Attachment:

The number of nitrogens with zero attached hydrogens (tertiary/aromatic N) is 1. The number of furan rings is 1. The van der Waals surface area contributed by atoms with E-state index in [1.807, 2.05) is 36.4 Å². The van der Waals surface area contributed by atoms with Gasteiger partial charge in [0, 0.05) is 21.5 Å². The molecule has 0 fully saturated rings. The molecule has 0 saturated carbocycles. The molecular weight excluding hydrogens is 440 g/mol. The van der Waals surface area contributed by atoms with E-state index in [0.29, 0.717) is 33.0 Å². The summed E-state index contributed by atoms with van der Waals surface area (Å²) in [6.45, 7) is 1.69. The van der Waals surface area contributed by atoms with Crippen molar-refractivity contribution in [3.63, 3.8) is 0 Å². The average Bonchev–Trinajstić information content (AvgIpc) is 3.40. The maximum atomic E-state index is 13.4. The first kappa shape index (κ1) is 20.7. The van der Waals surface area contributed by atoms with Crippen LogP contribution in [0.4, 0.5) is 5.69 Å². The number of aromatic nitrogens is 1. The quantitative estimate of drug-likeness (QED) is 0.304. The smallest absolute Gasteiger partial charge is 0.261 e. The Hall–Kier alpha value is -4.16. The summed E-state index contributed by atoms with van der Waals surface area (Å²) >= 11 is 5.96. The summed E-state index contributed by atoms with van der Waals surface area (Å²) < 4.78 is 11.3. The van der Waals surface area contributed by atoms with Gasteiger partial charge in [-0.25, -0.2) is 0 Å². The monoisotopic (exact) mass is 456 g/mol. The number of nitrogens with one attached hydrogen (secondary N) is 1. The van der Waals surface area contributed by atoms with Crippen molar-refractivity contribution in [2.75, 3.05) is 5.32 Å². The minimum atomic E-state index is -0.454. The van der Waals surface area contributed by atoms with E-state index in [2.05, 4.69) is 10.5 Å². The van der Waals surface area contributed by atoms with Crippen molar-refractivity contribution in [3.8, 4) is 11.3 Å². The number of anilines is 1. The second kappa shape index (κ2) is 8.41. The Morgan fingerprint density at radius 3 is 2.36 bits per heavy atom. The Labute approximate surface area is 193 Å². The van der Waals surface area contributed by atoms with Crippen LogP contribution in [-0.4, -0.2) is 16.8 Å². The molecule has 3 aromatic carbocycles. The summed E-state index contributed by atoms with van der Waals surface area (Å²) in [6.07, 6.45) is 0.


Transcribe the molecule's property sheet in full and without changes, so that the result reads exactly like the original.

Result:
The number of nitrogens with zero attached hydrogens (tertiary/aromatic N) is 1. The number of furan rings is 1. The van der Waals surface area contributed by atoms with E-state index in [1.807, 2.05) is 36.4 Å². The van der Waals surface area contributed by atoms with Gasteiger partial charge in [0, 0.05) is 21.5 Å². The molecule has 0 fully saturated rings. The molecule has 0 saturated carbocycles. The molecular weight excluding hydrogens is 440 g/mol. The van der Waals surface area contributed by atoms with E-state index in [0.29, 0.717) is 33.0 Å². The summed E-state index contributed by atoms with van der Waals surface area (Å²) in [6.45, 7) is 1.69. The van der Waals surface area contributed by atoms with Crippen molar-refractivity contribution in [3.63, 3.8) is 0 Å². The average Bonchev–Trinajstić information content (AvgIpc) is 3.40. The maximum atomic E-state index is 13.4. The first kappa shape index (κ1) is 20.7. The van der Waals surface area contributed by atoms with Crippen LogP contribution in [0.4, 0.5) is 5.69 Å². The number of aromatic nitrogens is 1. The quantitative estimate of drug-likeness (QED) is 0.304. The smallest absolute Gasteiger partial charge is 0.261 e. The Hall–Kier alpha value is -4.16. The summed E-state index contributed by atoms with van der Waals surface area (Å²) >= 11 is 5.96. The summed E-state index contributed by atoms with van der Waals surface area (Å²) < 4.78 is 11.3. The van der Waals surface area contributed by atoms with Gasteiger partial charge in [-0.25, -0.2) is 0 Å². The monoisotopic (exact) mass is 456 g/mol. The number of nitrogens with one attached hydrogen (secondary N) is 1. The van der Waals surface area contributed by atoms with Crippen molar-refractivity contribution in [2.75, 3.05) is 5.32 Å². The minimum atomic E-state index is -0.454. The van der Waals surface area contributed by atoms with E-state index in [2.05, 4.69) is 10.5 Å². The van der Waals surface area contributed by atoms with Crippen molar-refractivity contribution in [3.8, 4) is 11.3 Å². The number of anilines is 1. The second kappa shape index (κ2) is 8.41. The Morgan fingerprint density at radius 3 is 2.36 bits per heavy atom. The Labute approximate surface area is 193 Å². The van der Waals surface area contributed by atoms with Crippen LogP contribution in [-0.4, -0.2) is 16.8 Å². The molecule has 3 aromatic carbocycles. The summed E-state index contributed by atoms with van der Waals surface area (Å²) in [6.07, 6.45) is 0.